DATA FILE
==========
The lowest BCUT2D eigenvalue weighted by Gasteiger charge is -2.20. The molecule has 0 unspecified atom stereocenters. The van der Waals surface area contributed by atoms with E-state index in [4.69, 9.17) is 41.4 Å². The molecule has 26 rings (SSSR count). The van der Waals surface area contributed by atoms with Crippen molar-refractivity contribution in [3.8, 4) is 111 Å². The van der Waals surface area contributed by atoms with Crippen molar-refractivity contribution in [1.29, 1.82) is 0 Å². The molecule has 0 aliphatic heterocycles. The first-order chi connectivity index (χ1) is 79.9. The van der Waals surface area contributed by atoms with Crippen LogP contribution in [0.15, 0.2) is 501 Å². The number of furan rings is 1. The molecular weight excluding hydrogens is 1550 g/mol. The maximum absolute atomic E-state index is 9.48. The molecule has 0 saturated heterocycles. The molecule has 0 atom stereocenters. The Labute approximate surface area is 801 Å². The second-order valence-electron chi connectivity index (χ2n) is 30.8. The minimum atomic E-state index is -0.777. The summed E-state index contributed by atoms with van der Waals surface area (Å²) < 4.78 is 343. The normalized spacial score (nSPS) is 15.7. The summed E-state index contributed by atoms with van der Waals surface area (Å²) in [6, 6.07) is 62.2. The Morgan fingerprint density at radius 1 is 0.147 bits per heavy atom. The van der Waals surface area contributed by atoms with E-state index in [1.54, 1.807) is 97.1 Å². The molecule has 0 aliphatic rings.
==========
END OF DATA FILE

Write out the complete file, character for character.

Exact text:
The lowest BCUT2D eigenvalue weighted by Gasteiger charge is -2.20. The molecule has 0 unspecified atom stereocenters. The van der Waals surface area contributed by atoms with E-state index in [4.69, 9.17) is 41.4 Å². The molecule has 26 rings (SSSR count). The van der Waals surface area contributed by atoms with Crippen molar-refractivity contribution in [3.8, 4) is 111 Å². The van der Waals surface area contributed by atoms with Crippen molar-refractivity contribution in [1.29, 1.82) is 0 Å². The molecule has 0 aliphatic heterocycles. The first-order chi connectivity index (χ1) is 79.9. The van der Waals surface area contributed by atoms with Crippen LogP contribution in [0.15, 0.2) is 501 Å². The number of furan rings is 1. The molecular weight excluding hydrogens is 1550 g/mol. The maximum absolute atomic E-state index is 9.48. The molecule has 0 saturated heterocycles. The molecule has 0 atom stereocenters. The Labute approximate surface area is 801 Å². The second-order valence-electron chi connectivity index (χ2n) is 30.8. The minimum atomic E-state index is -0.777. The summed E-state index contributed by atoms with van der Waals surface area (Å²) < 4.78 is 343. The normalized spacial score (nSPS) is 15.7. The summed E-state index contributed by atoms with van der Waals surface area (Å²) in [6, 6.07) is 62.2. The Morgan fingerprint density at radius 1 is 0.147 bits per heavy atom. The van der Waals surface area contributed by atoms with E-state index in [1.54, 1.807) is 97.1 Å². The molecule has 0 aliphatic rings.